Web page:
Sarah Horvitz, ’05: Law School Pushed Her Beyond “That Girl Who Skis”

Appeared in Record issue: 
Spring 2011

For Sarah Horvitz, ’05, coming to the Law School marked a major transition. “I wasn’t ‘that girl who skis’ anymore,” she recalls. “I was finding a new future for myself.”

She had been “that girl who skis” for most of her previous life, beginning competitive freestyle skiing when she was eight years old and continuing into her senior year at Wellesley in 2001. She was selected to the United States Ski Team, the training ground for future Olympians, and her sights were set on the 2002 or 2006 Olympic Games. Early in her career she competed in ski ballet, a choreographed performance set to music, much like figure skating on skis down a smooth slope. Although ski ballet was an Olympic demonstration sport in 1988 and 1992, its popularity waned and was supplanted by aerial freestyle skiing, characterized by sensational in-air flips and twists.

So as a teenager she learned to be a freestyle aerialist. The transition was not easy for her—“I’m an athlete, but not a natural acrobat,” she says—and it required intense training (and mastery of fear) for her to develop the move that brought her to a highly competitive level in international freestyle competitions, a double airborne back flip with a spinning twist on each flip.

Her training repertoire had expanded to triple back flips when her competitive career was cut short in 2001 by severe damage to her knee, suffered when she landed a simple warm-up training jump. The injury required multiple complex surgeries, ending her time as “that girl who skis,” but initiating a new, different foray into the world of sports that is likely only beginning its upward trajectory.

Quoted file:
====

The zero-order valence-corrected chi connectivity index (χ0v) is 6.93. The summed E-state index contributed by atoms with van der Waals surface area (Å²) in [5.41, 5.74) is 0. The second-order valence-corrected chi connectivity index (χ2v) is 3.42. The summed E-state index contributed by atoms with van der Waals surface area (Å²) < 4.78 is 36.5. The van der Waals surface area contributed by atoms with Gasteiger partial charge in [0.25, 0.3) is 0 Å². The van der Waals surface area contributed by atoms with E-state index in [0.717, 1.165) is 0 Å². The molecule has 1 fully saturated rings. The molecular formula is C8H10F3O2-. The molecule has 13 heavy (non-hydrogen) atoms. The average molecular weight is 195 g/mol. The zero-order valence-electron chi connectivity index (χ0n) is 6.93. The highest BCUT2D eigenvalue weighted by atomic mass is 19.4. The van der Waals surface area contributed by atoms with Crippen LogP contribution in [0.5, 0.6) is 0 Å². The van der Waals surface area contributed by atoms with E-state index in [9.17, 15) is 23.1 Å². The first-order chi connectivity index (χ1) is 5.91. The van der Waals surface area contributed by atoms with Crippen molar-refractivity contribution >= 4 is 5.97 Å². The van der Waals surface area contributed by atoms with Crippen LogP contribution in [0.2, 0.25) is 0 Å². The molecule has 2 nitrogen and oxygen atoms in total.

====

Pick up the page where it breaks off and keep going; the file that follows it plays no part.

At the Law School she was active in the Sports Law Society and she served as a teaching assistant in an undergraduate course about sports law that was organized by Dennis Hutchinson. After graduating, she worked for a while at a New York firm but was lured away to the Colorado Springs office of Holme, Roberts & Owen, where she could focus her practice on sports law. She participated in representing the governing bodies of Olympic sports organizations, and was involved (because of the firm’s close outside-counsel relationship with the United States Anti-Doping Agency) in prosecuting cases related to the notorious Bay Area Laboratory Co-Operative (BALCO) steroid laboratory and to the doping accusations against Tour de France cyclist Floyd Landis.

In 2009 she accepted the counsel position she now holds, at MLB AdvancedMedia (MLBAM), the interactive media and Internet company owned by the 30 Major League Baseball clubs. Among other things, MLBAM operates the official website ofMajor League Baseball, where fans can access a broad range of information and watch or listen to live game broadcasts. The site draws an average of eight to ten million visitors per day during the season. Horvitz’s work at MLBAM focuses largely on intellectual property issues and privacy and consumer protection matters.

Reflecting on her time at the Law School, she remembers, “I was drawn to Chicago because more than the other law schools I considered, it seemed congruent with values that had motivated me when I was combining skiing and academics—demanding expectations, a commitment to learning and growing, and a sense that you could choose what you wanted to become and aspire to become world-class at it. There were also great benefits that I hadn’t expected—for example, the quarter system really enabled me to become versed in a lot of aspects of the law that have turned out to be important to my career.”

Last year she achieved a major milestone in recovering from her knee injury when she completed the ING New York City Marathon. “I haven’t told my doctors yet, because they didn’t think my knee could handle it,” she reports. “But I guess they’ll be glad to know that their technology works better than they thought it would.”